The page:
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Basic Rewrite Router Operation

The heart of the RewriteRouter is the definition of user defined routes. Routes are added by calling the addRoute method of RewriteRouter and passing in a new instance of a class implementing Zend_Controller_Router_Route_Interface. Eg.:


Rewrite Router comes with six basic types of routes (one of which is special):

Routes may be used numerous times to create a chain or user defined application routing schema. You may use any number of routes in any configuration, with the exception of the Module route, which should rather be used once and probably as the most generic route (i.e., as a default). Each route will be described in greater detail later on.

The first parameter to addRoute is the name of the route. It is used as a handle for getting the routes out of the router (e.g., for URL generation purposes). The second parameter being the route itself.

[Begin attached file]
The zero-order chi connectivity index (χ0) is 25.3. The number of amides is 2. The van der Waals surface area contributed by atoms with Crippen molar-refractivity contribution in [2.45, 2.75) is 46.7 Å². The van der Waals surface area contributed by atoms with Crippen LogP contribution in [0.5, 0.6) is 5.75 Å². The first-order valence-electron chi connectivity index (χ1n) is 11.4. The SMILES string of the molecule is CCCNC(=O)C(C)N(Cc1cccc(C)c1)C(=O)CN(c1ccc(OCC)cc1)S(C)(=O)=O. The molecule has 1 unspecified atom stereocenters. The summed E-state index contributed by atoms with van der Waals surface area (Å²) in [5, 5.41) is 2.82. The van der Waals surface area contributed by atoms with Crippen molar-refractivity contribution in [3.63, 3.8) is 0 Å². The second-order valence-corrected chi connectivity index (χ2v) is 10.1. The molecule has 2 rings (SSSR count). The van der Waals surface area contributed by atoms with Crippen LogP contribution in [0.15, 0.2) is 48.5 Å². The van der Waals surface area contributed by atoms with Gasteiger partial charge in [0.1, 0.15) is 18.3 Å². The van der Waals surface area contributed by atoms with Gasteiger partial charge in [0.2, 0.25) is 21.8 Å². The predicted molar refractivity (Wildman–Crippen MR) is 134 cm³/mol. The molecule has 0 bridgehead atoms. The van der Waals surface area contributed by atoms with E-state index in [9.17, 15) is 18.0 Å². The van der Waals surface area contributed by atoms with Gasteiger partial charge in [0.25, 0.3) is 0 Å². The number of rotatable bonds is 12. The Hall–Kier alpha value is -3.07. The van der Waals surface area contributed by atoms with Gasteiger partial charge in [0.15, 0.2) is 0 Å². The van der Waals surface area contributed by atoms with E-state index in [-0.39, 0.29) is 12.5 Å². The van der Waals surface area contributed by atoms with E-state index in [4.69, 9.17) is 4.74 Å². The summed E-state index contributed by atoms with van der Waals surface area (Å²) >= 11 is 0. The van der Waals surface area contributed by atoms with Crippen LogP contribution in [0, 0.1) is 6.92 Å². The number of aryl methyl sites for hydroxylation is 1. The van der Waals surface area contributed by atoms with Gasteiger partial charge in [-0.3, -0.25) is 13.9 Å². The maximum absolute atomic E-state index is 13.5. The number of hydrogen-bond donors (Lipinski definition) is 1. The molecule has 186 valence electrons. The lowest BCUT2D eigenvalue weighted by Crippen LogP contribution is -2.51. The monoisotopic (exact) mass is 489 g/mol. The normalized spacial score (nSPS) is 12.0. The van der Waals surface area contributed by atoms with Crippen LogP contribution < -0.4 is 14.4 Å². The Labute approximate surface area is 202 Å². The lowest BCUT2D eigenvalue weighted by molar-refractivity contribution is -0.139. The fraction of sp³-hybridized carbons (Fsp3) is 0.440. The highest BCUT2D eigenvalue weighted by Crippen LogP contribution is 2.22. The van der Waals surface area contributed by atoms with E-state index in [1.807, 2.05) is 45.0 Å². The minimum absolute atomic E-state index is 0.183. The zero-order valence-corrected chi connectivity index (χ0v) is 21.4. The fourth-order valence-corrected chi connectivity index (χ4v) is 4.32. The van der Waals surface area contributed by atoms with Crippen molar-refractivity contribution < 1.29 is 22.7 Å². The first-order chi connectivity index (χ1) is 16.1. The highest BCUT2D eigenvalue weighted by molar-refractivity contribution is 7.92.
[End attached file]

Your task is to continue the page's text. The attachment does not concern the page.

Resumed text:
The most common use of the route name is through the means of Zend_View url helper:

<a href=
"<?php echo $this->url(array('username' => 'martel'), 'user'?>">Martel</a>

Which would result in the href: user/martel.

Routing is a simple process of iterating through all provided routes and matching its definitions to current request URI. When a positive match is found, variable values are returned from the Route instance and are injected into the Zend_Controller_Request object for later use in the dispatcher as well as in user created controllers. On a negative match result, the next route in the chain is checked.

If you need to determine which route was matched, you can use the getCurrentRouteName() method, which will return the identifier used when registering the route with the router. If you want the actual route object, you can use getCurrentRoute().

Reverse Matching

Routes are matched in reverse order so make sure your most generic routes are defined first.

Returned Values

Values returned from routing come from URL parameters or user defined route defaults. These variables are later accessible through the Zend_Controller_Request::getParam() or Zend_Controller_Action::_getParam() methods.

There are three special variables which can be used in your routes - 'module', 'controller' and 'action'. These special variables are used by Zend_Controller_Dispatcher to find a controller and action to dispatch to.

Special Variables

The names of these special variables may be different if you choose to alter the defaults in Zend_Controller_Request_Http by means of the setControllerKey() and setActionKey() methods.

Zend Framework